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  #11  
Old 10-30-2021, 03:32 PM
Dean2 Dean2 is offline
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If you have a gun smith in town I would go there if I didn't want to buy a gauge set. Personally, I have go and no-go for all the cartridges I shoot. Small investment and amazing how often you actually use them when you have them. I take no-gos and a Teslong to gun shows. You would be amazed at how many guns are for sale, hardly ever been shot, but excess head space and major barrel wear.
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  #12  
Old 10-30-2021, 04:49 PM
K22 K22 is offline
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I checked the headspacing with electrical tape which mic'd at .0075. The first rifle, a Kimber Montana would not allow the bolt to close, well actually, I stopped immediately when trying to close it, but I could force it closed since it was tape. Put a new piece of electrical tape on the same FL sized brass and tried the problem child, which is a Kimber Longmaster Classic. It closed rather easily. Ok, hhmmm, lets go with 2 pieces of electrical tape. A slight bit of resistant, but it closed without much effort. So the bolt will close with .015 of tape on the brass.
I'm thinking, not good.
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  #13  
Old 11-02-2021, 05:29 PM
Daryl Daryl is offline
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That's a mite loose, imho. There would have been some compression due to the cam action of the bolt, but likely not more than 3 thou. if it was still easy.
I thought SAAMI was .006" over minimum and CIP was .007" Those might be reversed.
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Last edited by Daryl; 11-02-2021 at 05:32 PM.
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  #14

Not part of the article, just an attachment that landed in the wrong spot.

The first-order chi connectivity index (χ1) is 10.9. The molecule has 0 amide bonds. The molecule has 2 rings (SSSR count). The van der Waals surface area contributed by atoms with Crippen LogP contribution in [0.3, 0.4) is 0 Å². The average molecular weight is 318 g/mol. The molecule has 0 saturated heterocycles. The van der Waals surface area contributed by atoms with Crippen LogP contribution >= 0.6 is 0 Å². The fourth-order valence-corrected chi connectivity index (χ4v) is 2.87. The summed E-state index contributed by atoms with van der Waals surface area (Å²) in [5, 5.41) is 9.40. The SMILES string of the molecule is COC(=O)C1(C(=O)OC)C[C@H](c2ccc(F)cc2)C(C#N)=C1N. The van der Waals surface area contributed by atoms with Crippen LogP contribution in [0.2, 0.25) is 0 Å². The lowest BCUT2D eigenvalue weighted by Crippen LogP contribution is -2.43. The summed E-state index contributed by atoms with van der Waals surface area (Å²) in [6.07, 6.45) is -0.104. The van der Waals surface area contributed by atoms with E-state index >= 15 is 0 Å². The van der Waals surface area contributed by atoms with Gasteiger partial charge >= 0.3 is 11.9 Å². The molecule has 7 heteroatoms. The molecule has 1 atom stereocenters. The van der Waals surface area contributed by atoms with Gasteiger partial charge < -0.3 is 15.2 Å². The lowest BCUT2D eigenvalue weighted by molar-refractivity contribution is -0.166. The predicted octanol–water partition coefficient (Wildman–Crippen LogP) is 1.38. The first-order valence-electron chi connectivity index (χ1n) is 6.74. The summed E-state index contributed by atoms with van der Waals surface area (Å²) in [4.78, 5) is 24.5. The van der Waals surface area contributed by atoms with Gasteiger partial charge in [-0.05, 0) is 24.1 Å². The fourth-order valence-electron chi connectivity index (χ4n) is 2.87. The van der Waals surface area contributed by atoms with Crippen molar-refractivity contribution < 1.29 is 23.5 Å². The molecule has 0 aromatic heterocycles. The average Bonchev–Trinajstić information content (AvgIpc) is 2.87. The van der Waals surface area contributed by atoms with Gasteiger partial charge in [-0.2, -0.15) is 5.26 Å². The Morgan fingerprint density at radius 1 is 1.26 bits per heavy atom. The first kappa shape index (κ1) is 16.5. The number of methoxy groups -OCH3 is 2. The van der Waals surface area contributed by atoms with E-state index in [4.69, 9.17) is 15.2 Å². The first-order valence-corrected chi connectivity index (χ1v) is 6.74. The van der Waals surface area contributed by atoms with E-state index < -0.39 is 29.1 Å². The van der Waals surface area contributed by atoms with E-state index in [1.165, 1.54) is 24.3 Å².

Old 11-02-2021, 06:12 PM
TinMan TinMan is offline
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FYI, I posted the dimensions on #10 of this post. The SAAMI drawing. The relevant dimensions are 1.4636"-1.4736". You might be remembering taht the NATO chamber is 0.006" above minimum.

Last edited by TinMan; 11-02-2021 at 06:13 PM. Reason: typo
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  #15  
Old 11-04-2021, 08:39 AM
K22 K22 is offline
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A member was very kind to loan me a no go gauge, which I will use as soon as I get a chance, hopefully this Fri.
I've never used one before so this will be a new experience.
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  #16  
Old 11-05-2021, 12:12 AM
K22 K22 is offline
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Was able to find time to check the headspace this evening with the no go gauge and discovered the headspacing was fine. Very close if not the same as the other 223 I shoot. After checking the one I was suspicious of I checked the other rifle and both checks appeared to be same.
Thanks to all for the advice and help.
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  #17  
Old 11-05-2021, 02:16 PM
flyrod flyrod is offline